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This Week in Student Privacy: 11/4

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ACLU and EFF Urge Tennessee School District to Revise Allegedly Unconstitutional Tech Policy
The Williamson County, Tennessee School District is “being accused of violating the constitutional rights of students over a policy that allows school officials to search any electronic devices students bring to campus and to monitor and control what students post on social media sites.” Electronic Frontier Foundation (EFF) and the ACLU of Tennessee are investigating the policy, which is “designed to protect students and adults from obscene information and restrict access to materials that are harmful to minors.” EFF and the ACLU argue that the “unconstitutional” policy “violates the First and Fourth Amendment rights, of 35,000 Williamson County students across the district's 41 schools.” The organizations have sent a letter “on behalf of a Williamson County family… urging [the district] to immediately revise [the] policy . . . and assert[ing] that the district's policies infringe on students' constitutional rights to free speech and privacy.”

3rd Quote Launches Search Engine to Help Schools Find Ed Tech Pledge Adherents
Last week, 3rd Quote, “the first online marketplace for schools to buy Edtech,” “launched the first free search engine in the world to help schools easily find [ed tech] providers committed to protecting student data by signing onto the Student Privacy Pledge known as the ‘Pledge.’” For more information on the Pledge, visit EdSurge, Politico, or Education Week.

The Data Quality Campaign Releases New Resources
The Data Quality Campaign (DQC) recently released six new resources on data literacy, education data, and student privacy. The Campaign’s “Don’t Make Decisions in the Dark” series discusses “public reporting of education data.” DQC resources are available to download on the DQC website, free of charge.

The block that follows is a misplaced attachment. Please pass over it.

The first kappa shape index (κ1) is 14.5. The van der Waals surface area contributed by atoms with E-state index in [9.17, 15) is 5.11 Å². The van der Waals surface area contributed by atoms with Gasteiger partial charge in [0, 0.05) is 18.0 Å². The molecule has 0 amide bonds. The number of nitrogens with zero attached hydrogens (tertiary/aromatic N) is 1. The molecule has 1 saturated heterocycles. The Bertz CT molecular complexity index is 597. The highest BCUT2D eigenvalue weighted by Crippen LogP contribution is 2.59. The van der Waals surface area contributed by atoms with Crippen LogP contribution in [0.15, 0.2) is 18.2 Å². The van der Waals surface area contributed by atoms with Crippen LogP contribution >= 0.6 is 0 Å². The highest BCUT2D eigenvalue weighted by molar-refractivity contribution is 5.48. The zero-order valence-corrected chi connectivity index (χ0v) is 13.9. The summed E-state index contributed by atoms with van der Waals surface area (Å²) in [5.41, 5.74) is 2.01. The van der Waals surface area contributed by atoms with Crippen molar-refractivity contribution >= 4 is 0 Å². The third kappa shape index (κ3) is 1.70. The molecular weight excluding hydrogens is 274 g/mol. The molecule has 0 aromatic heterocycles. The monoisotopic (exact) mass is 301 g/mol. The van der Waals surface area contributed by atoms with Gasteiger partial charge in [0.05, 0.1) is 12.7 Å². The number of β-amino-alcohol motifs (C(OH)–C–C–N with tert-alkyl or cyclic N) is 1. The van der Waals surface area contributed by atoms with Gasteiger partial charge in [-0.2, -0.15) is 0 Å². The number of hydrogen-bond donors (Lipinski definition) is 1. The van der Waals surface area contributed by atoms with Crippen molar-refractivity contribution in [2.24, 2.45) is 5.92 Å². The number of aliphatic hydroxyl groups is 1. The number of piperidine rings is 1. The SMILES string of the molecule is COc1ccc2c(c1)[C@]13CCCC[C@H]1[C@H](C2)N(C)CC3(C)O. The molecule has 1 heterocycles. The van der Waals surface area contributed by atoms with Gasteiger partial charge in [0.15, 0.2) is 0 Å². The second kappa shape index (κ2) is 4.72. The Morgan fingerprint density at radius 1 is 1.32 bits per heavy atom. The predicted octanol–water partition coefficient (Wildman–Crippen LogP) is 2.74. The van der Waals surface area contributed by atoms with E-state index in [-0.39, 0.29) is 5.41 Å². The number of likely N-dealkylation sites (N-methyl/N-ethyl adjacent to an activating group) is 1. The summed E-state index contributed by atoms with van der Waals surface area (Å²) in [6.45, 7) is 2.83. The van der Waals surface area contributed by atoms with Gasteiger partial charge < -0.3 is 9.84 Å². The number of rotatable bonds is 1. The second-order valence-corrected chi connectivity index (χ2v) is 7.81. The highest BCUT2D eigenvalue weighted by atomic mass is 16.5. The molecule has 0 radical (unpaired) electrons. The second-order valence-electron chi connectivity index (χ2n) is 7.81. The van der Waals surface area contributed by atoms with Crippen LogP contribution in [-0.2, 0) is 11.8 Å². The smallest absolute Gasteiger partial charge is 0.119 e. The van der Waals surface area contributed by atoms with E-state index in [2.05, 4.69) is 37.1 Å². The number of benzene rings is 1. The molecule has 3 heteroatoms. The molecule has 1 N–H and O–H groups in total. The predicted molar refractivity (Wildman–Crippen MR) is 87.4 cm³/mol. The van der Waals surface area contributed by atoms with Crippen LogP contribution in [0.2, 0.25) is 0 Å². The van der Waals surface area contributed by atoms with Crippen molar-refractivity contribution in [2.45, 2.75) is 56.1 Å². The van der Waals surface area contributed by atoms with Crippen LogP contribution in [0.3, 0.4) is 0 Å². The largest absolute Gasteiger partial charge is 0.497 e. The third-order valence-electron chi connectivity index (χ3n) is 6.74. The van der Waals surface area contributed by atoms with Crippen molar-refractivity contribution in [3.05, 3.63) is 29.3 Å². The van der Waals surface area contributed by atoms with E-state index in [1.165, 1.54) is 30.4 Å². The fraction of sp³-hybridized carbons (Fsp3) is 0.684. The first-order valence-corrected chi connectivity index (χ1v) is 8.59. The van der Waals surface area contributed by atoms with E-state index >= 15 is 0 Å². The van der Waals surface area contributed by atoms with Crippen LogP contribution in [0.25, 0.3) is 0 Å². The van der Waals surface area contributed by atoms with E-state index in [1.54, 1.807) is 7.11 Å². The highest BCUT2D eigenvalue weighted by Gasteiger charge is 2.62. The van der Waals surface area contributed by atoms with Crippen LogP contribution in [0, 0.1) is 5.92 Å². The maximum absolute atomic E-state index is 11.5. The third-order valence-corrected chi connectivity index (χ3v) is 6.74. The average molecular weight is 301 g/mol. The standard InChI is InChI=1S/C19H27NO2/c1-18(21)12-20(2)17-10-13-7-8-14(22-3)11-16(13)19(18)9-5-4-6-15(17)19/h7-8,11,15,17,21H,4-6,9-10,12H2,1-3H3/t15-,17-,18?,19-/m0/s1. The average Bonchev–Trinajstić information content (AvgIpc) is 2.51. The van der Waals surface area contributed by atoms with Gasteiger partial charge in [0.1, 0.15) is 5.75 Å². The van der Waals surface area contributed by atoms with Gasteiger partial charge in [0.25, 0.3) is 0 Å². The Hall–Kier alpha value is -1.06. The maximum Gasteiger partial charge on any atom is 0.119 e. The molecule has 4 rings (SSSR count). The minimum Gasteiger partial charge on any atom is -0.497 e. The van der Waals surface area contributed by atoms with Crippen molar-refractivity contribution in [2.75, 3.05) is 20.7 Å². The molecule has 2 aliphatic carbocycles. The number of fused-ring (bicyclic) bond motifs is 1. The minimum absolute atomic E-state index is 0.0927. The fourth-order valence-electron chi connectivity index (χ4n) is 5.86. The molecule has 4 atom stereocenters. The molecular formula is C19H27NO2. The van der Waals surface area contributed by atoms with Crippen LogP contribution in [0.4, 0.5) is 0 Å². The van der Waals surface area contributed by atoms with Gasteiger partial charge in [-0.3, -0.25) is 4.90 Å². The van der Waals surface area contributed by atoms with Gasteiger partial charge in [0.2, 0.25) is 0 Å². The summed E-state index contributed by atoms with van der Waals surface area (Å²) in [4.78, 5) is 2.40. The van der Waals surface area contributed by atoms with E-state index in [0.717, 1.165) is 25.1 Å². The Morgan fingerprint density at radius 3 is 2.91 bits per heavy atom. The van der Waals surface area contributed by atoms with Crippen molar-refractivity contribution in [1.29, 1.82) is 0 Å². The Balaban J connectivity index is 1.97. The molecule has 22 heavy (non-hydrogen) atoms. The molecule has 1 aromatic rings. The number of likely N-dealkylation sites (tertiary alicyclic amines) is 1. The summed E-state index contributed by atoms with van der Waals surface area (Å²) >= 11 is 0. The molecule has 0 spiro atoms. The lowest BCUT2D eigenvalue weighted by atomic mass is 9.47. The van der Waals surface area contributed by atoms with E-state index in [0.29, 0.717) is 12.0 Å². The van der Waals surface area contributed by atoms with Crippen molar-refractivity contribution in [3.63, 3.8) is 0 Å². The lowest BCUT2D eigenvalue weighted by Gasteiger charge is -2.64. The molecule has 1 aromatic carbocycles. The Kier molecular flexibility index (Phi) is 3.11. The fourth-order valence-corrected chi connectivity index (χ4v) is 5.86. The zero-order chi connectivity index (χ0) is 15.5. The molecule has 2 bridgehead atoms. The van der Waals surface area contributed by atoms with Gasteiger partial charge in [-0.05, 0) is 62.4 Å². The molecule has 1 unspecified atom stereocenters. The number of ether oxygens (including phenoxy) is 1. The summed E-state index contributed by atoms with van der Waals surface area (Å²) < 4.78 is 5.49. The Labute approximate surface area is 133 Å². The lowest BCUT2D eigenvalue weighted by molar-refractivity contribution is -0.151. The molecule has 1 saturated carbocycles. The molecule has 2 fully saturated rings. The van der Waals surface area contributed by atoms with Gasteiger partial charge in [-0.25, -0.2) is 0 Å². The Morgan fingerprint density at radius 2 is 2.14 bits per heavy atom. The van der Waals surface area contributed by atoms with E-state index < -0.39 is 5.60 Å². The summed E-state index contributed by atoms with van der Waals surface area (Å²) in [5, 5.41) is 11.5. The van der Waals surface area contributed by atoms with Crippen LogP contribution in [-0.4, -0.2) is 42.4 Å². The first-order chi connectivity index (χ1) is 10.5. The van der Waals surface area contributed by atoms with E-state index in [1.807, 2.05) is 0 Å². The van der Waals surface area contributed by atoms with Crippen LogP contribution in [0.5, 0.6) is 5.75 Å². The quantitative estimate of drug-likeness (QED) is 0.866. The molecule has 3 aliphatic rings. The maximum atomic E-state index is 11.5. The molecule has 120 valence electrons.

Huntsville, Alabama School District Student Monitoring Program Leads to Expulsions
Last year, the Huntsville, Alabama School District “paid a former FBI agent $157,000... to oversee security improvements, including the investigation of social media activity of public school students. The “SAFe” monitoring program “led to the expulsion of… 14 students.” Of the expelled students, “12 were African American,” which, according to Madison County, Alabama Commissioner Bob Harrison, “suggest[s] the system is targeting social media activities of black children.” However, “Laurie McCaulley, the only African-American member of the city school board, said [that student] expulsions are [generally] caused by serious offenses, involving weapons, drugs or sex.”

Additional Articles/Resources

  • Education Week reports on privacy advocates’ and ed tech industry leaders’ differing views of student data usage.
  • Last week, the PEW Charitable Trusts published an article on the increasing prevalence of biometrics and radio frequency identification (RFID) technologies in schools, as well as the student privacy concerns that come along with these technologies. In response to “worries over student privacy [that] have risen amid breaches of government and commercial computer databases,” “[s]everal states are now banning or restricting the use of the [biometric and RFID] technology in schools.”
  • According to West Virginia’s The Daily Athenaeum, “West Virginia University shared student email addresses in bulk form with politicians competing in the 2012 general election,” and that “some candidates may be using those emails in their 2014 races.” Emails are considered “limited use directory information,” according to the University’s Family Educational Rights and Privacy Act of 1974 (FERPA) website.
  • EdSurge’s Charley Locke wrote a piece on how “analytics tools like Securly and Mevoked offer educators, parents and students a way to recognize harmful behavior and intervene,” “preventing cyberbullying and suicide.” Such tools have led to “concerns about student privacy,” as some privacy and free speech advocates such as EFF and the ACLU believe that this type of student social media monitoring may violate students’ constitutional rights (see Williamson County, Tennessee story above).
  • University of North Dakota Dining Services recently implemented fingerprint scanning in its dining centers. UND students reported “fear of the fingerprint scanner being a breach of privacy.” However, “the UND Dining Services website expresses that no fingerprint is stored and no biometric information is saved with a student’s fingerprint.”

This update was compiled by Hannah Offer. Hannah is a senior at the Crossroads School for Arts & Sciences and a research assistant for the Student Privacy Initiative.

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